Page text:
The control method of this invention controls the amount of clutch overlap in relation to an estimation of the ability or confidence of the control unit 270 with respect to accurate determination of the on-coming clutch fill time. When the level of confidence is low, the shift is carried out with a relatively large amount of clutch overlap as depicted by the broken traces of FIG. 5 to maximize the tolerance to fill estimation errors. As the confidence level increases, the amount of clutch overlap is progressively reduced, thereby improving the shift quality in relation to the ability of the control unit to accurately determine the fill time. When the confidence level is high, the shift is carried out with little or no overlap, as depicted in FIG. 4.

In the preferred embodiment, the on-coming clutch pressure is determined from a predetermined pressure schedule as described above, and the clutch overlap control is carried out by regulating the release rate of the off-going clutch. When the confidence level is relatively low, the release rate is relatively slow. When the confidence level is relatively high, the release rate is relatively fast. Significantly, this method permits continued observability of the parameters discussed above in reference to the determination of fill time error. Consequently, the adaptive fill time correction process can be used at any confidence level, hastening the transition from low confidence to high confidence.

In the illustrated embodiment, the off-going clutch release rate control is carried out by issuing a series of diminishing magnitude pressure commands to the off-going clutch following the estimated end-of-fill. Specifically, the control unit 270 issues a series of five (5) pressure command pulses, the magnitude of the various pulses being scheduled as an open-loop function of the confidence level. Zero magnitude commands may be issued to reduce the number of pulses as well.

The off-going pulse technique is illustrated in Graphs A-D of FIG. 6 and 7, where Graph A depicts the turbine speed Nt, Graph B depicts the on-coming clutch pressure command P(ONC), Graph C depicts the off-going clutch pressure command P(OFG), and Graph D depicts the transmission output torque To, on a common time scale. The shift of FIG. 6 is performed at a relatively low confidence level, while the shift of FIG. 7 is performed at a relatively high confidence levels.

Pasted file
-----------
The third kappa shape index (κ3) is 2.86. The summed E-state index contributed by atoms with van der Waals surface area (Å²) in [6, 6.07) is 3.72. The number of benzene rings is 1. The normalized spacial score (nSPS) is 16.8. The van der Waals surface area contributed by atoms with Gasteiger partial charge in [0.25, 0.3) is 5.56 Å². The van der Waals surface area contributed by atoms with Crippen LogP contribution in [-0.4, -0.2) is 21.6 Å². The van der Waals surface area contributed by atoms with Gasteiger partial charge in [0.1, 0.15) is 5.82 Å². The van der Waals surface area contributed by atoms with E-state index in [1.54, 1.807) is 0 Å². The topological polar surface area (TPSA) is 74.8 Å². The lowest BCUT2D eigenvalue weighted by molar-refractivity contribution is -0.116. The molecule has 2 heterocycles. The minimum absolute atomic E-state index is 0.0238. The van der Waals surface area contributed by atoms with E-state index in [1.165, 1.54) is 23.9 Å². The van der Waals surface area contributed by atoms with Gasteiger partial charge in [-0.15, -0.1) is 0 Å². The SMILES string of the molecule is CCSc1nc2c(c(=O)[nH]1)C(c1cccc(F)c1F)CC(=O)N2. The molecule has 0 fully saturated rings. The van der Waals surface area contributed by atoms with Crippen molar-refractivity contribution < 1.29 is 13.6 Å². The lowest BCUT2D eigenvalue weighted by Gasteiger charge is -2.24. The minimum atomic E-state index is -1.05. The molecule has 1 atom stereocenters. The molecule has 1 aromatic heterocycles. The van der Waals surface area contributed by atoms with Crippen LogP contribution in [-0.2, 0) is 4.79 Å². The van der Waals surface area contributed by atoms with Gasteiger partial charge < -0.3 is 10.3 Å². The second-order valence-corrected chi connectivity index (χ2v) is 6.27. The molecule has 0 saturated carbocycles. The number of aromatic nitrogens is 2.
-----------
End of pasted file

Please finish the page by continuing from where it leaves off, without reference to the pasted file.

Referring to the low confidence shift of FIG. 6, the control unit 270 issues a series of five (5) diminishing, but relatively high magnitude off-going pressure command pulses, beginning shortly after the estimated end-of-fill. This results in a relatively large amount of overlap (Graphs B and C), no engine flare (Graph A), and a somewhat prolonged, but rounded output torque disturbance (Graph D), similar to that depicted by the broken trace 340 in Graph D of FIG. 5.

In the relatively high confidence shift of FIG. 7, the control unit 270 issues a series of three (3) diminishing, relatively low magnitude off-going pressure command pulses shortly after the estimated end of fill. This results in a relatively small amount of overlap (Graphs B and C), and a shortened, less severe output torque disturbance (Graph D), compared to the low confidence shift of FIG. 6.

A graphical representation of a table look-up for the off-going pulse magnitudes is depicted in FIG. 8. In that Figure, the traces designated as #1, #2, #3, #4 and #5 represent the off-going clutch duty cycle commands for the first, second, third, fourth and fifth pulses, respectively. As indicated, the pulse duty cycles,,and thus the pressure command magnitudes, are scheduled as a function of the estimated confidence level. The confidence level is represented over a range of 0%-100%, 0% indicating lowest confidence, and 100% indicating highest confidence.

Alternatively, the control strategy of this invention may be carried out with a smooth reduction in the off-going pressure command, as indicated by the broken envelope traces 342 and 344 in Graph C of FIGS. 6 and 7, respectively. A possible table look-up for this approach is graphically depicted in FIG. 9, where the off-going release rate is given as a function of the estimated confidence level.

The control unit 270 determines and maintains separate confidence indicators for the 2-3 and 3-4 upshifts. In each case, the confidence term comprises three components: a temperature-based (TEMP) component, a first-time-fill-and-foam (FTFF) component and a fill error integrator (INT) component.

The temperature-based component is computed according to the product of the transmission sump oil temperature (OIL TEMP), as measured by the sensor 298 of FIG. 1a, and a scaling factor K1. This component applies equally to both confidence terms, and ensures that the confidence terms will be initiated at a low value under cold start conditions. Trace 350 of FIG. 10 graphically depicts the TEMP term as a function of the measured oil temperature, OIL TEMP, the scaling factor K1 corresponding to the slope of trace 350 over range of 0-40 degrees C.

The first-time-fill-and-foam (FTFF) component compensates for fluid drainage from the clutch feed lines during periods in which the respective clutch is not engaged by reducing the temperature-dependent confidence under such conditions. When a clutch in such condition is subsequently engaged, the fill time will be highly variable due to the presence of air in the feed lines. To reflect this effect into the confidence terms, the FTFF component operates to reduce the respective confidence term in relation to the time since such clutch was last released.